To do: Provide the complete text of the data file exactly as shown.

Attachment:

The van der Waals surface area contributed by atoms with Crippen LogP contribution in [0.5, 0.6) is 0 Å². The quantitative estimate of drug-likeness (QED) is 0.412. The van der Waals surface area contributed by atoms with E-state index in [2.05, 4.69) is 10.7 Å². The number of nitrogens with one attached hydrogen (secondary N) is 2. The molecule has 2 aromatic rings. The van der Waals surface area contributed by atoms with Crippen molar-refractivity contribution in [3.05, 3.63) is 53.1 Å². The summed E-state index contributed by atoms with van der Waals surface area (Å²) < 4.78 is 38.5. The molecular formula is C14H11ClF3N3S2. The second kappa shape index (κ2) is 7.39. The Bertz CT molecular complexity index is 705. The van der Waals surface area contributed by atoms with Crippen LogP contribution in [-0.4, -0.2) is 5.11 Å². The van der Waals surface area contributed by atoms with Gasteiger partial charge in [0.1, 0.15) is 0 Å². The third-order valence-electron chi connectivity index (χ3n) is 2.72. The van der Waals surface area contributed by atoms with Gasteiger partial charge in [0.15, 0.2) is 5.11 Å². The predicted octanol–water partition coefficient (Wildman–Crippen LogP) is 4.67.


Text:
The van der Waals surface area contributed by atoms with Crippen LogP contribution in [0.5, 0.6) is 0 Å². The quantitative estimate of drug-likeness (QED) is 0.412. The van der Waals surface area contributed by atoms with E-state index in [2.05, 4.69) is 10.7 Å². The number of nitrogens with one attached hydrogen (secondary N) is 2. The molecule has 2 aromatic rings. The van der Waals surface area contributed by atoms with Crippen molar-refractivity contribution in [3.05, 3.63) is 53.1 Å². The summed E-state index contributed by atoms with van der Waals surface area (Å²) < 4.78 is 38.5. The molecular formula is C14H11ClF3N3S2. The second kappa shape index (κ2) is 7.39. The Bertz CT molecular complexity index is 705. The van der Waals surface area contributed by atoms with Crippen LogP contribution in [-0.4, -0.2) is 5.11 Å². The van der Waals surface area contributed by atoms with Gasteiger partial charge in [0.1, 0.15) is 0 Å². The third-order valence-electron chi connectivity index (χ3n) is 2.72. The van der Waals surface area contributed by atoms with Gasteiger partial charge in [0.15, 0.2) is 5.11 Å². The predicted octanol–water partition coefficient (Wildman–Crippen LogP) is 4.67.